May 31, 2019
May 31, 2019
Tax breaks drain state resources needed for schools, safe streets, clean water and other basic public services. Ohio, like 33 states including the District of Columbia, offers a motion picture tax credit in an expensive competition for a footloose sector with global opportunities. Following the lead of neighbors Michigan and West Virginia, Ohio’s House of Representatives axed it in the budget bill for 2020-21. The Senate should support the elimination of this tax break.
THE MOTION PICTURE TAX CREDIT
Movie production is not a public service, but Ohio sets aside $40 million a year for a tax break that funds up to 30% of eligible film production activities. The tax credit can be taken against the commercial activity tax, income tax, or financial institutions tax. Ohio adopted its motion picture tax credit in 2009, but tax incentives for the motion picture industry have been around for a long time. Louisiana was the first in the United States to give the movie industry tax breaks in 1992 and others followed, spurred in part by competition with Canada, where tax breaks to the movie industry date back to 1974. Today states provide a mix of grants, rebates and tax breaks. Nine states have a refundable tax credit where if the value of the credit exceeds the tax liability, the state writes a check to the awardee. Nine allow the value of the tax credit to be ‘transferred’ to a different entity. Ohio and Massachusetts allow both.
The refundable, transferrable tax credit is ‘leaky:’ benefits flow to entities completely unrelated to motion picture production. Refundability gives the value of the tax break certainty and transferability allows the producer to sell it to someone who wants to reduce their Ohio tax liability. These tax credits have become tradable financial instruments; the buyer needs no connection to the motion picture industry. Tax credits go for a lower value than their worth because of certain production-related risks and their value is further reduced by fees paid to the intermediaries like brokers, insurers and attorneys. Producers end up with less than the state awarded, but they don’t mind: they use the proceeds as equity to attract other financial backing. It’s an expensive and inefficient subsidy. A grant would be more efficient, but would be scrutinized as part of the state budget. In Ohio, tax credits are largely invisible expenditures.
A few states dominate the competition to lure the next blockbuster: California’s spends $330 million a year; Georgia paid out $606 million in 2018; Louisiana caps its annual program at $150 million and New York, $420 million (plus a $25 million ‘post-production’ tax credit). An analysis of state share of motion picture activity conducted by Pennsylvania’s Independent Fiscal Office found California, New York and Georgia had 75% of the market in 2016, as they had in 2007 despite big changes in tax credits among the 16 states examined (those with market share greater than .7% - Ohio didn’t make the list), but change in market share barely budged. The study also found gains in some years and losses in others in film-related employment, regardless of the size of tax credit.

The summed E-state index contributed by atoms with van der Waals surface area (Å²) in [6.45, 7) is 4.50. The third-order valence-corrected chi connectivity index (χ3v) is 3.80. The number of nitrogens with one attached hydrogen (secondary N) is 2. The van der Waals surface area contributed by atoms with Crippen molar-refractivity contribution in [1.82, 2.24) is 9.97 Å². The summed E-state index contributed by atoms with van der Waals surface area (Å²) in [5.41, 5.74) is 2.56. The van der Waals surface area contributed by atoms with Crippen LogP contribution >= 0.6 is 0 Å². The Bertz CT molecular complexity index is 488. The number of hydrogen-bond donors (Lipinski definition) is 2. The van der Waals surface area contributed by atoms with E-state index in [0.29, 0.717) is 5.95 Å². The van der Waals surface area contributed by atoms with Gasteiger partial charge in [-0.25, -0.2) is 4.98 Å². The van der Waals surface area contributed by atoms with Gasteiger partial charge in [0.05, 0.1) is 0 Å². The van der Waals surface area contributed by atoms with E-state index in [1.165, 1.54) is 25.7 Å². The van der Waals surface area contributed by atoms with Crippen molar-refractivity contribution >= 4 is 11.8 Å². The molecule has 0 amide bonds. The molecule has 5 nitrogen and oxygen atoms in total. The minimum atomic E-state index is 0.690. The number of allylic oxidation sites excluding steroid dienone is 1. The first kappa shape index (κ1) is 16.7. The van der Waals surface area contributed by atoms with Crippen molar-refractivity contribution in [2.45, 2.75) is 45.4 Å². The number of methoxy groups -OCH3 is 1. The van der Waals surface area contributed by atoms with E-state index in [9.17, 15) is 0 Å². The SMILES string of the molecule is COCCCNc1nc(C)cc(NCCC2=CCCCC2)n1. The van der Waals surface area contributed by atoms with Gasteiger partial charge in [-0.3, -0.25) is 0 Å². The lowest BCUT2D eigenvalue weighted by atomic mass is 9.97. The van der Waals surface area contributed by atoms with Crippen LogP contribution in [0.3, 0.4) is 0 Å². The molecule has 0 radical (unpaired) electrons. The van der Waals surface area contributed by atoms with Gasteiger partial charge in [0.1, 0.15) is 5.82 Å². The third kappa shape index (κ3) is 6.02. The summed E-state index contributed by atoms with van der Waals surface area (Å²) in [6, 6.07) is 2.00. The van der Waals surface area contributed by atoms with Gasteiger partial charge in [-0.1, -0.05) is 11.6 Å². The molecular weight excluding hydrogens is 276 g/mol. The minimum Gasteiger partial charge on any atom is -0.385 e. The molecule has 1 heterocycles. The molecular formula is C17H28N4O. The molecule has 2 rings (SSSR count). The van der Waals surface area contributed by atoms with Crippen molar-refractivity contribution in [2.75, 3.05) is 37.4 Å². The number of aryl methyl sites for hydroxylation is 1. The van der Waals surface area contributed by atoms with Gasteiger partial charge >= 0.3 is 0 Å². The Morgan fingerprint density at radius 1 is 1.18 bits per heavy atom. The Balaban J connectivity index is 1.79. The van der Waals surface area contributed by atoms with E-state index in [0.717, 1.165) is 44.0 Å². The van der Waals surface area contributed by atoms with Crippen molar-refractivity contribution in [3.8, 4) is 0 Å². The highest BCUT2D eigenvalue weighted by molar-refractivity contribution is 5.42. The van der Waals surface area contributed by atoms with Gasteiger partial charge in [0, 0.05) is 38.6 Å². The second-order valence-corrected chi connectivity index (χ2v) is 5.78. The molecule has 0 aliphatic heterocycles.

Over time, 14 states have ended or defunded their film subsidy. Tourism Commissioner Chelsea Ruby explained why West Virginia ended its movie tax break: “What we’ve seen in the last decade of these programs is a classic race to the bottom….There are certain productions that require specific locations, but a majority of productions can be done anywhere, and those productions always chase the largest credit.” Today, of the five states that border Ohio, three – West Virginia, Indiana and Michigan – have no movie tax credit.
The state budget bill for 2020-21 as passed by the Ohio House of Representatives would eliminate the movie tax credit. At the same time, legislation to expand eligibility and boost the break is under consideration in the Ohio General Assembly. Senate Bill 37, approved at the committee level, would expand eligible production activities and add Broadway theatrical productions as a new category. House Bill 162 would increase the allotment from $80 million a biennium ($40 million in each fiscal year) to $100 million. Pressure to increase spending on this sector is intense: 15 states are presently considering bills to expand their subsidy.
Tax credits are often premised on the claim that the economic activity they generate will more than replace taxpayer dollars given in the subsidy. A study of Ohio’s movie tax credit by Cleveland State University in 2015 found that between 2011 and 2015, the state spent $32 million on the tax credit, and total taxes generated by the economic activity amounted to $22 million: $15.4 million in federal taxes and just $6.7 million in state and local tax revenue. The Ohio tax credit is not paying for itself. Other studies in other states find the same results.
Ohio has pressing needs for public investment, from stemming the drug epidemic to preventing infant mortality; fixing the unconstitutional school funding system to making college affordable. Taxpayer revenues should be used for public services that benefit everyone, not for special tax breaks. The House is right in eliminating this tax break. The Senate should concur.
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